Global South Perspectives on IFFs, BEPS, and International Tax Reform
22 September 2021 | 11:00am GMT
Hosted by the: Alternative Information & Development Centre (AIDC), Churches and Mining Network (CaM), and Asian Peoples’ Movement on Debt and Development (APMDD)
In the past few decades of neoliberal consensus, transnational corporations have enjoyed growing power over states, workers and citizens, especially in the global South. In practice, modern transnational corporations often sit in control of entire cross-border value chains, but on paper their operations are spread between a complex web of subsidiaries and sister companies. A growing number of corporations have abused these arrangements in order to maximize their profits, by shifting their flows of resources and revenues around avoiding paying taxes, wages, dividends to minor shareholders and fulfilling their social and environmental obligations.
Further complicating this is the fact that transnational corporations often enjoy close relationships with national elites, especially in the global South where their local partners often hold positions of power. These relationships may be leveraged in order to secure preferential treatment, or to enable outright corruption and money-laundering – as was the case in South Africa’s state capture/Gupta scandal.
There has been a growing recognition of the impact these outflows have; many countries are estimated to lose billions of dollars in possible tax revenue to these practices each year. For these countries, tackling this loss of revenues will be key to finance both a post-Covid recovery, as well as a just transition to a low-carbon economy.
It is arguably the United States’ own need to finance their infrastructure drive that has led to the present push for international tax reform under the OECD’s BEPS process. The proposals pushed forward under this process are aimed at tackling multinational profit shifting, but have been criticized for their plan to distribute the revenue largely to counties in the Global North, and especially in the OECD.
However, Global South countries, especially those with large extractive economies, experience the effects of corporate tax abuse differently from the members of the OECD. In countries like Brazil, South Africa, or the Philippines, where value is extracted from the ground and the labour of workers in the first place, profit shifting results in not only a loss of revenues needed for development, but also in wage evasion at the level of profit-shifting subsidiaries, which also use these schemes in order to avoid their commitments to communities. Global South countries therefore not only have a greater need for the resources lost to profit shifting, but also a greater claim to it than those countries who are advantaged by the OECD proposal.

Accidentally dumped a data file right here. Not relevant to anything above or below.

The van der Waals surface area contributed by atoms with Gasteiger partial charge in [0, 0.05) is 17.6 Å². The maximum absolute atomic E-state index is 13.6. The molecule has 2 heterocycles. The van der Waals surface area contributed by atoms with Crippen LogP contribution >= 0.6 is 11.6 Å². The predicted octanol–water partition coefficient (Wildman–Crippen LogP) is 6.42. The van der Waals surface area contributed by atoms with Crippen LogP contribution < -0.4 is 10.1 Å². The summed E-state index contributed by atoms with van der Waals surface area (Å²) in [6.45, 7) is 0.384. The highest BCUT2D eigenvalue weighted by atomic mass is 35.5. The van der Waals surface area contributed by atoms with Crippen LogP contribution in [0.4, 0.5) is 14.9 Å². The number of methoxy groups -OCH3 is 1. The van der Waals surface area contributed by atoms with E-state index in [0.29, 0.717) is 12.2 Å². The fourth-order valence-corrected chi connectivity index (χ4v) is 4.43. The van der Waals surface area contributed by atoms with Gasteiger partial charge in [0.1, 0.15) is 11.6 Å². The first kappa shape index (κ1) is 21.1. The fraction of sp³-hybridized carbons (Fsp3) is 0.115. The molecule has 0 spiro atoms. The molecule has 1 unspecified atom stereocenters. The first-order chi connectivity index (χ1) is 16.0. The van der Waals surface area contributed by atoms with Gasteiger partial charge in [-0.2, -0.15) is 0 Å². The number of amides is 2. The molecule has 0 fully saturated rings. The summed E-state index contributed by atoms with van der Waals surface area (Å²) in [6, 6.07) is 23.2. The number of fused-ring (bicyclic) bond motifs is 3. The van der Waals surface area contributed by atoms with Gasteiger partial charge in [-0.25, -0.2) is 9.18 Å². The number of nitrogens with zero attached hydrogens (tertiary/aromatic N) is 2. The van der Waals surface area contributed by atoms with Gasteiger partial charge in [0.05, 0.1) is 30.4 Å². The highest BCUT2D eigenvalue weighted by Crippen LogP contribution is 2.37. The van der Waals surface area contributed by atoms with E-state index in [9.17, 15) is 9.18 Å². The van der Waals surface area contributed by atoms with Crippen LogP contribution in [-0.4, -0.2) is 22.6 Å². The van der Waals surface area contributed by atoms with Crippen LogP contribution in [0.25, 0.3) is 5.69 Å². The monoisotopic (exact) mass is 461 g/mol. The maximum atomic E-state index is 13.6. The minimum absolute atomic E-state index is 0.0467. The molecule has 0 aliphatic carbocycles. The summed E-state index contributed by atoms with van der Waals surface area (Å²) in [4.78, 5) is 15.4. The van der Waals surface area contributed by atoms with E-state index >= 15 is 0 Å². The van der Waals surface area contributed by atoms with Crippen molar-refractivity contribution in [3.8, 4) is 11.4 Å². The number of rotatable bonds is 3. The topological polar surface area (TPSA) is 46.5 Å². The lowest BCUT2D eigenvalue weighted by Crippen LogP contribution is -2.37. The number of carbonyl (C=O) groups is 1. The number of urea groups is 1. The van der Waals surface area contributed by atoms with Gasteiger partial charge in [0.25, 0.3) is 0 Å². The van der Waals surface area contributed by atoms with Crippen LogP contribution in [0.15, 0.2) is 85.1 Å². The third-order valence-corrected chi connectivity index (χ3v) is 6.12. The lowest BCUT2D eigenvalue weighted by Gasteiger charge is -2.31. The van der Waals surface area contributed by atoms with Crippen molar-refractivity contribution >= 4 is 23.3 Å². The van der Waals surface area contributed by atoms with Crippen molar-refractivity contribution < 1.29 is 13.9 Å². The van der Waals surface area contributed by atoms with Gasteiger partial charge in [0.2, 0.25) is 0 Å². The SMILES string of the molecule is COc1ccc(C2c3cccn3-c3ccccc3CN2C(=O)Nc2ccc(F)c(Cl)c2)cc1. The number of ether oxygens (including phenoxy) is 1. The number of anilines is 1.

What impacts do communities, workers, and countries in the Global South experience from profit shifting and IFFs? Why is it important for this perspective to be heard in the drive for international tax reform? And what civil society and popular movements from the Global South do in order to make sure they are heard?
Overview and Aims:
This webinar has three primary aims:
- To put forward a combined Global South perspective on profit shifting, tax and wage evasion from the perspectives of South Africa, Brazil and the Philippines. This will illustrate the effects of IFFs and BEPS on the Global South, as well as point to what we need international tax reform to do for us.
- To hold a conversation with the tax justice community, in order to discuss what can be done at the high level of reform so that our concerns can be addressed, and what the possible alternatives to the OECD process there are. This would be the start of a longer term process leading to the creation of a Global South platform.
- To emphasise the link between communities, movements, and partners who are involved with their own concrete struggles, and the larger scale issues of BEPS and international tax reform. This means that the inputs will emphasize the link between profit shifting and concrete issues facing e.g. mine-affected communities or mineworkers’ unions.
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